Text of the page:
Art D'Égypte launches YouTube channel, podcast

Ati Metwaly , Friday 29 May 2020

The company’s mission is to promote Egyptian art while linking it with the past

Nadine Abdel Ghaffar
From top left clockwise: Nadine Abdel Ghaffar, founder of Art D'Egypte; Reimagined Narratives; livestreamed discussion with Mohamed Allam; Reimagined Narratives

Art D'Égypte last week launched a YouTube channel as well as a podcast.

Both platforms are extensions of the company's activities to promote Egyptian and Arab art while creating a strong link between the past and present.

The podcast features the "movers and shakers in the local, regional and global art landscape including curators, historians, artists, patrons, gallerists and art writers," according to a press release.

The podcast is accessible via the company’s Instagram account, with new programmes posted every Monday and Wednesday.

The company has already published the podcast schedule for this week.


In the YouTube channel launched by Art D'Égypte, the company shares the discussions around the art, our past versus modernity through a series of videos.

Most recent video posted on 28 May presents a discussion with Yannick Lintz, Director of Islamic Arts at the Louvre Paris, paralleling the podcast release.

The topics tackled in the video include understanding the necessity of showcasing modern art in historical venues, the ways of presenting today's art in historic buildings and museums, and the interaction created between the modern and the historic.

A shorter video Reimagined Narratives and posted on 24 May, gives us a glimpse at the exhibition organised by Art D'Egypte by the end of 2019. The exhibition presented modern art works across a number of venues located in Historic Cairo.

"The contemporary treasures on display are engaged in a profound dialogue with the glorious Islamic monuments, linking past to present," wrote Nevine El-Aref in an article describing the exhibition.

The videos posted on YouTube are aligned with Art D'Egypte activities set within the company's principal mission.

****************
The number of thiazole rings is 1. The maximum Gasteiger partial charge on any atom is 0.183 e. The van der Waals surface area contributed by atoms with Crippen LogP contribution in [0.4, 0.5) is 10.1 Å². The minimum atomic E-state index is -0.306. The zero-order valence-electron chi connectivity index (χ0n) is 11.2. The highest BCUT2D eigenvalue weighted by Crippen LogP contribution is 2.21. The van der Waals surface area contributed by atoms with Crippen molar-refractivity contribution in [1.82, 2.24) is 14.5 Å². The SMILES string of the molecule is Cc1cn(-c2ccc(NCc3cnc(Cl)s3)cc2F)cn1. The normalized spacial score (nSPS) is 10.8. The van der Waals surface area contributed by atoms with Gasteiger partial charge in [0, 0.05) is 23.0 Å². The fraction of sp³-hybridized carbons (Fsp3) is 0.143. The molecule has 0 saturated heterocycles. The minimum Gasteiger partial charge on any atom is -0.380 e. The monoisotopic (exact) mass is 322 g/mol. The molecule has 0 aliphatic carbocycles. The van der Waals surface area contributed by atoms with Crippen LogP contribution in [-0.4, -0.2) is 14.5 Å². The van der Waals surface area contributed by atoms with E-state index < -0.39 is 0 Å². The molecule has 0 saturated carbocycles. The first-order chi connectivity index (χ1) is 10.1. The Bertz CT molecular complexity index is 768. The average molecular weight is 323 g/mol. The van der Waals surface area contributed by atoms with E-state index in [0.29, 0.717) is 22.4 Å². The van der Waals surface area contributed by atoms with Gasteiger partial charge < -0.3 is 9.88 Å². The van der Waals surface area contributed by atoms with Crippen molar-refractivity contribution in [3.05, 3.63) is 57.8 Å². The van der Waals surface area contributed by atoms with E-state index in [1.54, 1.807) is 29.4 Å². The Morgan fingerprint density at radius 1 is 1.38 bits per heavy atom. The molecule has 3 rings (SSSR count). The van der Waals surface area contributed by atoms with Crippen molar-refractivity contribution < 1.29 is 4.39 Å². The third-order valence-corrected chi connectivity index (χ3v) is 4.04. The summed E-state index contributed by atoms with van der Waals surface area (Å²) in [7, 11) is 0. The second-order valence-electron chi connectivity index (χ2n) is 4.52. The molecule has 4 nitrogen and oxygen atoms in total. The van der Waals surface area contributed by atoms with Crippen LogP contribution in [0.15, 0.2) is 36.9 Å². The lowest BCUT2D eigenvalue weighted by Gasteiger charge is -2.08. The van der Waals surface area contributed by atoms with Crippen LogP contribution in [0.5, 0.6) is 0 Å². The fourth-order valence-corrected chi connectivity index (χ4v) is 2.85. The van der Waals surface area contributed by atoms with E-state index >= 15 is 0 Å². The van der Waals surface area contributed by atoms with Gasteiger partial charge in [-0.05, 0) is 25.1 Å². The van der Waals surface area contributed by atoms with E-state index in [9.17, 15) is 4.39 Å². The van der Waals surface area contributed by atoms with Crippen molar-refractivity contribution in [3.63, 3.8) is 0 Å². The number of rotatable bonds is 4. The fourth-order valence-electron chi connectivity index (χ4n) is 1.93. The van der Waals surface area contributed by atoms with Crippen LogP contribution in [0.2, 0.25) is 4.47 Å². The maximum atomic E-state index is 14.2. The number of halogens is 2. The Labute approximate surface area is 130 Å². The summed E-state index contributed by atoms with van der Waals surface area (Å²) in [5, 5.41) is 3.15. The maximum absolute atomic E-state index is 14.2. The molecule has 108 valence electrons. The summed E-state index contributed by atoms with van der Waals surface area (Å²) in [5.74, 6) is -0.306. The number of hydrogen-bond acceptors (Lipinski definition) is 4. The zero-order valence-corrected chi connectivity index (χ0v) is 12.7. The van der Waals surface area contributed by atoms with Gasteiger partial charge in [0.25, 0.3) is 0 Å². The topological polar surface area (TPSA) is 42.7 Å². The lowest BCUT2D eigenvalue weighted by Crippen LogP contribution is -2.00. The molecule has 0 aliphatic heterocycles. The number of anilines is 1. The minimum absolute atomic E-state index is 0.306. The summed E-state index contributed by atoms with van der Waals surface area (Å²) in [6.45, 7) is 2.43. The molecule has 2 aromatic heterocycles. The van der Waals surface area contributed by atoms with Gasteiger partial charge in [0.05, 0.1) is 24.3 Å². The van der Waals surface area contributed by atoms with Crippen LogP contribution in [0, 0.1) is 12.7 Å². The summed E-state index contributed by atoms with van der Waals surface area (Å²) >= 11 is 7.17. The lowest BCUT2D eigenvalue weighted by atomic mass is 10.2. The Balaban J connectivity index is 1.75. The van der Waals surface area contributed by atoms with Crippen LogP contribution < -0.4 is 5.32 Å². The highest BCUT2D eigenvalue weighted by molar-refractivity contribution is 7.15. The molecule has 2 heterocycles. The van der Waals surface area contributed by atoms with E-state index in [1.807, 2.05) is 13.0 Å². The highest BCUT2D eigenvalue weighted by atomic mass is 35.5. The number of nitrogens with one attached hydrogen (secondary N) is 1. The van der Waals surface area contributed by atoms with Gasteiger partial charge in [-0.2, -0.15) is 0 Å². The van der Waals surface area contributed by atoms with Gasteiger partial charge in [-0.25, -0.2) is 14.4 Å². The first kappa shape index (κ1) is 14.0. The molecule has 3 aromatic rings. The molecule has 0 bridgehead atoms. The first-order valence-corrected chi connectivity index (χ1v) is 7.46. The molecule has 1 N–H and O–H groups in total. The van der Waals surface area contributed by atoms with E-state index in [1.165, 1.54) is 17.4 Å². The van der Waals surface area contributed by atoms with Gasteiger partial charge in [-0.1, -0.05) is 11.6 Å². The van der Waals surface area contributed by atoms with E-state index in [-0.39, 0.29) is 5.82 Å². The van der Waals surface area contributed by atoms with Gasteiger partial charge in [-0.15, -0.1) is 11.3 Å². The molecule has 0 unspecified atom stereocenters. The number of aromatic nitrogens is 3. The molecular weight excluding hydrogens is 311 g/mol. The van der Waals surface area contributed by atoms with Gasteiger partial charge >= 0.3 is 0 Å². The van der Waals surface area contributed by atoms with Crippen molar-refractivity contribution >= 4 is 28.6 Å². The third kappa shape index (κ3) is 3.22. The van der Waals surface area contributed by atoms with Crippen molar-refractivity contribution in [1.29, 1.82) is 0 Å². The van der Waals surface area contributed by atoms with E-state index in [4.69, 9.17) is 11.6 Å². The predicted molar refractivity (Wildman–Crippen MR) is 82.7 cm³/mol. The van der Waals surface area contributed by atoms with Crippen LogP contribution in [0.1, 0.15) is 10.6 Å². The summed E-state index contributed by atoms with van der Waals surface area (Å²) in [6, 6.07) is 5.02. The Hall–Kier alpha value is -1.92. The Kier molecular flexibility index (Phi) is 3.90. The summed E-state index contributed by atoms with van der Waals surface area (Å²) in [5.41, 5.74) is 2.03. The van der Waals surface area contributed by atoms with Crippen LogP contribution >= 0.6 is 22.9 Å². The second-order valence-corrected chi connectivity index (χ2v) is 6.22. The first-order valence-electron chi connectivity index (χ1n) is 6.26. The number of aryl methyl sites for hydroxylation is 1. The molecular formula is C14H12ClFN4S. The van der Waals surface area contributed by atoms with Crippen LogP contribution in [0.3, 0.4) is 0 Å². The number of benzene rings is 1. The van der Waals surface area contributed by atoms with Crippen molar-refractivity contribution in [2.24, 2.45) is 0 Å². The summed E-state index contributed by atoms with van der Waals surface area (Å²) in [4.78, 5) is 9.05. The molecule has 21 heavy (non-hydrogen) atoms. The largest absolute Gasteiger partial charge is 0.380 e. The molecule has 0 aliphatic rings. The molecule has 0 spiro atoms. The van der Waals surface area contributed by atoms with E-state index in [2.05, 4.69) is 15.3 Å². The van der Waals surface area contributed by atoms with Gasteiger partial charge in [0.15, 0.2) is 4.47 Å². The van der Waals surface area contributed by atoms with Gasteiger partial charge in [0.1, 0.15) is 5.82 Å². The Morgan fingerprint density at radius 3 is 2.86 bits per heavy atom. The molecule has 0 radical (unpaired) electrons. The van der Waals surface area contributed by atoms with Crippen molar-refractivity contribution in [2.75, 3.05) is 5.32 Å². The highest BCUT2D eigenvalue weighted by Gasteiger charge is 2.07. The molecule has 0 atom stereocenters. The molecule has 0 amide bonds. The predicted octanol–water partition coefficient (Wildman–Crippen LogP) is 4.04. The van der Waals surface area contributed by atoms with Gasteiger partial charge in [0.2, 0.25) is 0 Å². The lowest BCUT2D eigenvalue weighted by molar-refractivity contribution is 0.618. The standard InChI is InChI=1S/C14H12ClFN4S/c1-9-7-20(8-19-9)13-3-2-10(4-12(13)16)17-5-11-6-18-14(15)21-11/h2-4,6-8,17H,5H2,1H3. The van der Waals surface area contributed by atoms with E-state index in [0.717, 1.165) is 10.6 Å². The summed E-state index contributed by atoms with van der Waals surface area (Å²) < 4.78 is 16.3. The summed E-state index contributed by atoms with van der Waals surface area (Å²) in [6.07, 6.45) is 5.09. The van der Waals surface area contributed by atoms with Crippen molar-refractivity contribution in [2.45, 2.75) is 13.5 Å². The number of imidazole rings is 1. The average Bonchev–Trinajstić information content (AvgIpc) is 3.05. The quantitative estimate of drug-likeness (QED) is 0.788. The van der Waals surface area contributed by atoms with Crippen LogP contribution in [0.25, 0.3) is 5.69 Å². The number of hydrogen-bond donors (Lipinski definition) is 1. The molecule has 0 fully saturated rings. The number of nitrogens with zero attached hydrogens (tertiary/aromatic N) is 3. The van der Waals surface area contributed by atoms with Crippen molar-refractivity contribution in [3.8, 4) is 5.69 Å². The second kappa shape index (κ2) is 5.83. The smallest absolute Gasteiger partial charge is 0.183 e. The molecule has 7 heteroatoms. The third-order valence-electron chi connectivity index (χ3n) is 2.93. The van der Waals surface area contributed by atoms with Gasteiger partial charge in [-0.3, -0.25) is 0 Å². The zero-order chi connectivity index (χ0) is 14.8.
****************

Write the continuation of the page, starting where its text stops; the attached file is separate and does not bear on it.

"Our aim is to promote the Egyptian art while preserving our historical science. We make yearly exhibitions by displaying contemporary art and historical science and by doing so we link our past to our creative presence," reveals Art D'Égypte founder Nadine Abdel Ghaffar in an introductory video titled “Who We Are.”

Art D'Égypte is one of the most active platforms raising creative discussions embedded in Egyptian and Arab art, organising exhibitions, supporting young artists and providing curatorial services.

With the general cultural shutdown put in place at the beginning of March, Art D'Égypte has swiftly moved its activities online.

Over the past two months, it has provided "never-before-seen online content aiming to educate, inspire, and inform the youth of today on the importance of art history and cultural preservation in the sustainable development of our nation," reads a press release.

Prior to the launch of YouTube channel and podcast, Art D'Égypte featured numerous Egyptian artists on its Facebook page. This is done through posts introducing the artist and its creative work or a direct live-streamed interaction with an artist, as in a recent discussion held with media and video artist Mohamed Allam, who is also founder of Medrar collective.



In April, Art D'Égypte supported the inauguration of the Mahy Khalifa Art Fund and Scholarship, which was created by Dina Shehata and Karim Abou Youssef in memory of Mahy Khalifa, an art lover and collector who passed away in July 2019.

Paralleling the online activities, Art D'Égypte is currently working on a monograph on Modern Egyptian Art pioneers Effat and Mohammed Nagi.

"He was the first Egyptian Dean of the Beaux Arts Academy and created the Atelier D’Alexandrie. This book will be one of the most important pieces of literature on Egyptian art history," reads the press release.

Art D'Égypte can be found on Facebook, Instagram and YouTube

For more arts and culture news and updates, follow Ahram Online Arts and Culture on Twitter at @AhramOnlineArts and on Facebook at Ahram Online: Arts & Culture  

Short link: